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I recently upgraded from a Win 2003 / SQL Server 2000 (HP ML350 G4p - Dual Xeon with 2GB RAM) to new hardware (IBM x3200 M3 - Single Xeon QC X3450 2.66GHz 10GB RAM) running Win 2008 R2 / SQL Server 2008. We run a classic ASP website and use Full Text Search to enable customers to search our product descriptions.

The search is performed by a stored procedure which builds up a dynamic query to run the search using the contains predicate.

I have an intermittent problem in that some searches are extremely slow. Sometimes taking over a minute to complete. At other times they will complete in less than a second. Didn't have this problem on the old server at all.

I have replicated this problem by running the stored procedure from the SSMS, and again, this can sometimes take an extremely long time.

I suspect the new Full Text Search system within SQL Server 2008, but I'm not sure how to pinpoint the issue. When the timeouts are occurring, there doesn't seem to be a big load on the server cpu. I don't know where else to look. Relatively new to SQL Server 2008.

Change Tracking on the Index if set to Off, and I'm running a job to incrementally update the index each day, as well as optimizing the catalog each day.

Searching around on Google, this seems to be reasonably common a problem, but I haven't found a definitive answer to it yet. Can someone point me in the right direction?

Thanks in Advance, Mike.

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2 Answers 2

Just found this: StackOverflow’s SQL 2008 FTS issue solved (what service pack and/or cumulative updates have you applied?)

Did you rebuild ALL indexes after upgrading from SQL Server 2000 to SQL Server 2008?

You need to.

Run this (but make sure you have your DBA/Manager/whoever's permission before running in production):

exec sp_msforeachtable "DBCC DBREINDEX('?')"
go

exec sp_msforeachtable "UPDATE STATISTICS ? WITH FULLSCAN, COLUMNS"
go

Also, Update usage counters: In earlier versions of SQL Server, the values for the table and index row counts and page counts can become incorrect. To correct any invalid row or page counts, run DBCC UPDATEUSAGE on all databases following the upgrade.

If that doesn't fix your problem, investigate setting 'Max Degree of Parallelism' to 1.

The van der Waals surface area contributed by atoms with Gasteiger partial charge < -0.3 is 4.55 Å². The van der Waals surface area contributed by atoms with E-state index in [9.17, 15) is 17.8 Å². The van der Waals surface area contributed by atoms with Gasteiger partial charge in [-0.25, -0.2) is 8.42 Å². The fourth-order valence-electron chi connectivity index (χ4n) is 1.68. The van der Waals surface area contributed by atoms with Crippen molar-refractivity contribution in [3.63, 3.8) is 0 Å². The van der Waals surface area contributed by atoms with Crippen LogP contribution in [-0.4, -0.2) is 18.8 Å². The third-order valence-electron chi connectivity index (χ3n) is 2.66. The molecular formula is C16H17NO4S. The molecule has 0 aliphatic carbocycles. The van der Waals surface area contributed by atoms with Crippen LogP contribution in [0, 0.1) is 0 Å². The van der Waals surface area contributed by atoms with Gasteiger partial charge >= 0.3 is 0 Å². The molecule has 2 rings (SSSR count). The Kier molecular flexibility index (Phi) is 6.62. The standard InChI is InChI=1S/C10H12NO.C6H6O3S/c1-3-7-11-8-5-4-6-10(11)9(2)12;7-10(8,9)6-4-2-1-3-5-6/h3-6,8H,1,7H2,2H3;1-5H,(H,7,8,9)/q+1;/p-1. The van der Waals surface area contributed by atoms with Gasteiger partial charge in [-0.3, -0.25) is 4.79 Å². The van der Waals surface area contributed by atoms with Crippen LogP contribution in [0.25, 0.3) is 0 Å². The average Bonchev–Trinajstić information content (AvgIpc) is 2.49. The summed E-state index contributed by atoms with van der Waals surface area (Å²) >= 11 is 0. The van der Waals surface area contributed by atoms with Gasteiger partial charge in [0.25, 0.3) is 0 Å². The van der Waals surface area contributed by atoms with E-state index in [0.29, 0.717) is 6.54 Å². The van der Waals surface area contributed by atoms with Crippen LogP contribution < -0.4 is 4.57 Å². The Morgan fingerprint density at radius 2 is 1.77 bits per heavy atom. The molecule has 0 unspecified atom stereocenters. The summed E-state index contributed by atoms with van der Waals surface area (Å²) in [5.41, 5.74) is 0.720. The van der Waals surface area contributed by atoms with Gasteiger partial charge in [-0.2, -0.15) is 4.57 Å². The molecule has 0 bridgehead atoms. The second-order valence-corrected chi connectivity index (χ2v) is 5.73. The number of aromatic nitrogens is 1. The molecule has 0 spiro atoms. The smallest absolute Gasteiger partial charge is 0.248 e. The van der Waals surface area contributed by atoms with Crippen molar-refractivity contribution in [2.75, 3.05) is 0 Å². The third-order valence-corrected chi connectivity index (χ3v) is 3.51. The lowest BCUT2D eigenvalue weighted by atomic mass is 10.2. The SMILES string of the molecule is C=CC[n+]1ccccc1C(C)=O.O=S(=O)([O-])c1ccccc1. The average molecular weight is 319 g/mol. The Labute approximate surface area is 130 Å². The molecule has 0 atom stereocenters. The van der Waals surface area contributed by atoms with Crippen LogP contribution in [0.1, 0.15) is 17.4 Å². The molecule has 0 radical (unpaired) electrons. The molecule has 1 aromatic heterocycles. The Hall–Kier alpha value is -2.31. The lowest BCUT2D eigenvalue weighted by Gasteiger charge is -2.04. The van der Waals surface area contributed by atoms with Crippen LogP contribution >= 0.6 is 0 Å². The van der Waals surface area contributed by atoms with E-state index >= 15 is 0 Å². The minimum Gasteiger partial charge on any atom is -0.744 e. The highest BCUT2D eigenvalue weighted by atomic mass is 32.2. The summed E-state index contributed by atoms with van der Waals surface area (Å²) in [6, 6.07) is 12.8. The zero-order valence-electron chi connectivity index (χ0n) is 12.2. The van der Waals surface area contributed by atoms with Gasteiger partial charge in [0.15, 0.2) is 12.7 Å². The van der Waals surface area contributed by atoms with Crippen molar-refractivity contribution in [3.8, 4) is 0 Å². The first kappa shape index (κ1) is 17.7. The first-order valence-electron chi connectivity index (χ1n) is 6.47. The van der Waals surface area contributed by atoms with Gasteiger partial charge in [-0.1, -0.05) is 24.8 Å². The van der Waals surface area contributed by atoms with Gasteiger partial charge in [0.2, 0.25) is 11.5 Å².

This post might be helpful: Upgrading from SQL Server 2000 to 2008

The behaviour you describe "Sometimes taking over a minute to complete. At other times they will complete in less than a second" is usually a sign that inappropriate query plans are being cached.

Have you read this?: SQL 2008 Full-Text Search Problems

Do you have a large number of updates occurring?

From this post SQL Server 2008 Full Text slowness :

It appears to happen if:

  • You have AUTO tracking on your full text indexes; although we changed it to manual and still had this issue.

  • You experience Full-text queries taking a long time to execute; normally when updates are happening at the same time so you might only see this in production.

  • One or more of your queries are complicated or take some time to complete.

You can check to see if your system is slow due to this by:

  • SELECT * FROM sys.dm_os_wait_stats statement , it shows very high wait times some of the locks.

  • Running Sp_who2; it should consistently show that the full-text gather is blocking full-text queries and, in turn, is being blocked by the queries.

The current work around for this issue is to use a global trace flag microsoft kindly enabled on the RTM build. To use this, type the following Transact-SQL statement: DBCC TRACEON (7646, -1)

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Thanks Mitch. I'll have a read of your linked posts and will see what happens. Appreciate you time to reply. You've given me a lot to satrt on. Cheers - Mike. –  Mike Oct 31 '12 at 22:31
    
Hi again Mitch. SP3 has been applied to the database as far as I can tell. DB version is 10.0.5500. You mention I need to rebuild ALL indexes. I've found info on how to do this for a single table via the SSMS, but is there a command I can run to do it on all tables? Cheers - Mike. –  Mike Nov 1 '12 at 5:04
    
Hi. Performance seems to be a lot better after rebuilding indexes, but still not ideal. I'm wondering if the issue may be with the query plans. Eg If I perform a 2 token search such as "Samsung SSD" it will take around 9 seconds to perform the search initially, but after that subsequent searches for the likes of "Samsung 13.3" or "Samsung SSD" are almost instantaneous. Is the fact I'm using build a Dynamic Query in my SP a factor? If I change from a Dynamic query to a bunch of separate static queries, do you think the query plan caching would improve? Thanks, Mike. –  Mike Nov 15 '12 at 20:53
    
Dynamic queries usually suffer less from inappropriate plan caching. You could try adding the option to compile the query each time. –  Mitch Wheat Nov 15 '12 at 23:33
    
Hi Mitch, Testing today using the wilcard character resulted in a timeout error. I use the Contains predicate, not Freetext. Search was done on "8GB SD*". Does the new search engine not like wilcards like this? – Cheers - Mike. –  Mike Nov 20 '12 at 3:47
up vote 1 down vote accepted

In case someone else has this issue, I've finally solved it. I needed to apply Cumulative Update 9 then do the following: –

DBCC TRACEON(4199, -1); GO;

DBCC FREEPROCCACHE; GO;

Found the answer from a post by Forrestsjs on this page: http://social.msdn.microsoft.com/Forums/en-US/sqlsearch/thread/7e45b7e4-2061-4c89-af68-febd668f346c/

Responses have dropped from about 3 minutes to 2-3 seconds for wildcard searches such as: "office 2010 pro*"

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